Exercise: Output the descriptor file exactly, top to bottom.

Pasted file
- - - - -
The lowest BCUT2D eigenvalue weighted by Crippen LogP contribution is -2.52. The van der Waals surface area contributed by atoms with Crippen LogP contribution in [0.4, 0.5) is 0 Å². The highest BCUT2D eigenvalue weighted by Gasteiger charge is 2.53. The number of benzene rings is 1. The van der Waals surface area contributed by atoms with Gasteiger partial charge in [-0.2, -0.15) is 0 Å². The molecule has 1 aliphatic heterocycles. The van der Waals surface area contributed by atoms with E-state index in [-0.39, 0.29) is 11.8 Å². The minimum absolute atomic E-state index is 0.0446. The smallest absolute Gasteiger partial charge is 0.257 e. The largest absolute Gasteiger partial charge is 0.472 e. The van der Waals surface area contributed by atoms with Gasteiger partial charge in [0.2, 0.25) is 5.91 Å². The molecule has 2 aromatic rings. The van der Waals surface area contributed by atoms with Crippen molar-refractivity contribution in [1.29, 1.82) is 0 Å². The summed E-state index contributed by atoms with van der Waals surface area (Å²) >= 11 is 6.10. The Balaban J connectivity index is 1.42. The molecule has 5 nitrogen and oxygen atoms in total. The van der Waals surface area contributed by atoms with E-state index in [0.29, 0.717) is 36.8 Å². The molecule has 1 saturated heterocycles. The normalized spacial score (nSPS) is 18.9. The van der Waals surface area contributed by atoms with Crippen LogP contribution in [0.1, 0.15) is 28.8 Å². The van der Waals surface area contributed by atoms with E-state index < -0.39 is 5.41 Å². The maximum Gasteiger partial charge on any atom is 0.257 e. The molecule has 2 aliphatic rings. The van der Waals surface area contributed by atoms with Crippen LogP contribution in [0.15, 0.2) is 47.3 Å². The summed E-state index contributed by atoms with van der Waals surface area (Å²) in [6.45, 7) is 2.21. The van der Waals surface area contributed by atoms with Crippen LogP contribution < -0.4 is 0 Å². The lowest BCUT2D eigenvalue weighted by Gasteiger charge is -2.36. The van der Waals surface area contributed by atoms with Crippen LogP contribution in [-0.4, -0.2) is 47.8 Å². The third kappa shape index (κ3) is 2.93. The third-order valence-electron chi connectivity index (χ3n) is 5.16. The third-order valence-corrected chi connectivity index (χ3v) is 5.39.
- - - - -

The lowest BCUT2D eigenvalue weighted by Crippen LogP contribution is -2.52. The van der Waals surface area contributed by atoms with Crippen LogP contribution in [0.4, 0.5) is 0 Å². The highest BCUT2D eigenvalue weighted by Gasteiger charge is 2.53. The number of benzene rings is 1. The van der Waals surface area contributed by atoms with Gasteiger partial charge in [-0.2, -0.15) is 0 Å². The molecule has 1 aliphatic heterocycles. The van der Waals surface area contributed by atoms with E-state index in [-0.39, 0.29) is 11.8 Å². The minimum absolute atomic E-state index is 0.0446. The smallest absolute Gasteiger partial charge is 0.257 e. The largest absolute Gasteiger partial charge is 0.472 e. The van der Waals surface area contributed by atoms with Gasteiger partial charge in [0.2, 0.25) is 5.91 Å². The molecule has 2 aromatic rings. The van der Waals surface area contributed by atoms with Crippen molar-refractivity contribution in [1.29, 1.82) is 0 Å². The summed E-state index contributed by atoms with van der Waals surface area (Å²) >= 11 is 6.10. The Balaban J connectivity index is 1.42. The molecule has 5 nitrogen and oxygen atoms in total. The van der Waals surface area contributed by atoms with E-state index in [0.29, 0.717) is 36.8 Å². The molecule has 1 saturated heterocycles. The normalized spacial score (nSPS) is 18.9. The van der Waals surface area contributed by atoms with Crippen LogP contribution in [0.1, 0.15) is 28.8 Å². The van der Waals surface area contributed by atoms with E-state index < -0.39 is 5.41 Å². The maximum Gasteiger partial charge on any atom is 0.257 e. The molecule has 2 aliphatic rings. The van der Waals surface area contributed by atoms with Crippen LogP contribution in [0.15, 0.2) is 47.3 Å². The summed E-state index contributed by atoms with van der Waals surface area (Å²) in [6.45, 7) is 2.21. The van der Waals surface area contributed by atoms with Crippen LogP contribution < -0.4 is 0 Å². The lowest BCUT2D eigenvalue weighted by Gasteiger charge is -2.36. The van der Waals surface area contributed by atoms with Crippen LogP contribution in [-0.4, -0.2) is 47.8 Å². The third kappa shape index (κ3) is 2.93. The third-order valence-electron chi connectivity index (χ3n) is 5.16. The third-order valence-corrected chi connectivity index (χ3v) is 5.39.